Differentiating Instruction

P2: Practice differentiated instruction. A teacher who differentiates instruction understands that homogeneity does not exist within any classroom and thus he or she provides instruction that addresses the diverse needs of students “when planning and delivering rigorous and relevant, yet flexible and response instruction” (Broderick, Mehta-Parekh & Reid, 2005, p. 196). One way I tried to differentiate instruction during my internship was to integrate a variety of learning styles, giving students choices, mixing up the structure of my lessons, and creating opportunities for students to learn and respond to material in different ways. Practicing these aspects of differentiated instruction kept me from favoring a dominant culture or learning styles, engaging my students and motivating them to excel in areas of strength and familiarity while challenging them in areas of weakness or uncertainty. When designing and teaching a unit on the Shakespearean tragedy Othello, I did my best to honor personal development through learner-centered approaches, recognizing that students do not learn the same material in the same ways.

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As we studied the play, I tried to incorporate activities that catered to a variety of learning styles: we listened to audio recording and followed along in the text, students read the text aloud, we watched scenes from a film version of the tragedy, students read and acted out scenes, then some students read while different students acted, we analyzed soliloquys for rhetorical effectiveness and we practiced interpreting and summarizing difficult passages. Throughout the unit, I performed a variety of informal assessments to evaluate the effectiveness of the different learning activities and at times would allow students to choose how we would study the text for a particular scene. Moving forward, I will continue to plan lessons and curriculum that honors the diverse ways in which students learn by differentiating instruction. It was really interesting to see what learning styles were most successful in each class and to make adjustments based on the student feedback I received regarding how students felt they learned best. They were good sports as we experimented with different learning styles and activities. Many students enjoyed the variety of learning approaches as well as the opportunity to provide input based on their own needs and as a result it was not only a valuable learning experience for the students, but also for me as well.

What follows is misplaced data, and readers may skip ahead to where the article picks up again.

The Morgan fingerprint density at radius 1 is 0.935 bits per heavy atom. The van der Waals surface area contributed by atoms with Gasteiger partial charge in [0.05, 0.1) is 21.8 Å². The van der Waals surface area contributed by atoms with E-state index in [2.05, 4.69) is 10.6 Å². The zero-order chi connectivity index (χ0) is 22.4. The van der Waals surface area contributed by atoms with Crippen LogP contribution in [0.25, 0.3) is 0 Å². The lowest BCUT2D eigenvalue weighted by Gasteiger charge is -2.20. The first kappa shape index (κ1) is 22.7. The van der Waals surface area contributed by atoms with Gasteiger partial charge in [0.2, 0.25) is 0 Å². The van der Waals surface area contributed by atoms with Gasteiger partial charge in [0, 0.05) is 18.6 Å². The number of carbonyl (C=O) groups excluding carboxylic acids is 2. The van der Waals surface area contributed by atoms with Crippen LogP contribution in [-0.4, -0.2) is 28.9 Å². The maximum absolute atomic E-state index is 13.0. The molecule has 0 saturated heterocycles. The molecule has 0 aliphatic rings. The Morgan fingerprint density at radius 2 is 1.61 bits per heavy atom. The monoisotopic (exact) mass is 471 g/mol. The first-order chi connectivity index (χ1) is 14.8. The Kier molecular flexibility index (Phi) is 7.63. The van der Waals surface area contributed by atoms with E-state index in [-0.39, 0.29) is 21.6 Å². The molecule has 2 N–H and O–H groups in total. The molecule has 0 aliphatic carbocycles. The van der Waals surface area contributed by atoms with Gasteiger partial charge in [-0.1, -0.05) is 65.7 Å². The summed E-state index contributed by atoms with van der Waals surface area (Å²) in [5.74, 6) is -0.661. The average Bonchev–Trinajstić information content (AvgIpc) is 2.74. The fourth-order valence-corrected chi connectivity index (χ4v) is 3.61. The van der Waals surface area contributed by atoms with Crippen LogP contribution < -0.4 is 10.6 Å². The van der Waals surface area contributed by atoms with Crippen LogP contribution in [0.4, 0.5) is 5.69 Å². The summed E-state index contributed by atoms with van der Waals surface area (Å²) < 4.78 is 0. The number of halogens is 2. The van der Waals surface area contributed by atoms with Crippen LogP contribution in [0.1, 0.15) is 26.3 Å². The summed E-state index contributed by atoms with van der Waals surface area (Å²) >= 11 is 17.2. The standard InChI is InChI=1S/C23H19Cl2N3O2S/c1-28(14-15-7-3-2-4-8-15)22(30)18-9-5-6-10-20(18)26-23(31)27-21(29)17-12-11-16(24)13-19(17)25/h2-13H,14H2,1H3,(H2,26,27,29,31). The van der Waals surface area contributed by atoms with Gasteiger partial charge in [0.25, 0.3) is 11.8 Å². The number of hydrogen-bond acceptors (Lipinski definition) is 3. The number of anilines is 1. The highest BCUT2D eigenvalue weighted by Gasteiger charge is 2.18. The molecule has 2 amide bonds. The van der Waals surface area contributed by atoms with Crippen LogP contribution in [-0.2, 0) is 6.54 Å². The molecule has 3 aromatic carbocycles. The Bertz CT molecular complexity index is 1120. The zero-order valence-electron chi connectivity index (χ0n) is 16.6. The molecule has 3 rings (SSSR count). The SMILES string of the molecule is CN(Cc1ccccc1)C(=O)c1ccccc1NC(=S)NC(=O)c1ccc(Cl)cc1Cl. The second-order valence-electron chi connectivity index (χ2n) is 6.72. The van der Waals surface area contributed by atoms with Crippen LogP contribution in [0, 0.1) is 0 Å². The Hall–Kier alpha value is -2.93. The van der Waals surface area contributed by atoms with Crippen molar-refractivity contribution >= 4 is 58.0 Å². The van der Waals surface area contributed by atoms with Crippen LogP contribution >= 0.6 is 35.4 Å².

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Using Technology to Make Instruction More Relevant and Accessible

P4:Practice the integration of appropriate technology with instruction. Integrating technology appropriately means using technology to engage students, provide authentic learning opportunities, and to enhance and deepen student understanding. Technology has become such an integral part of students’ lives. For example, although my high school has a pretty lenient cell-phone policy, rare are the days I conclude a lesson without having had to ask a student to put away his or her cell phone. Consequently, I often feel like technology is my adversary, a catalyst for distraction and disruption. Still, I am trying to reimagine my perspective of technology and consider ways I can use technology to support instruction rather than distract from it. This is a reflection is evidence of a time during my internship in which I used technology to bridge gaps between students and content in order to increase student interest and make learning relevant and interesting.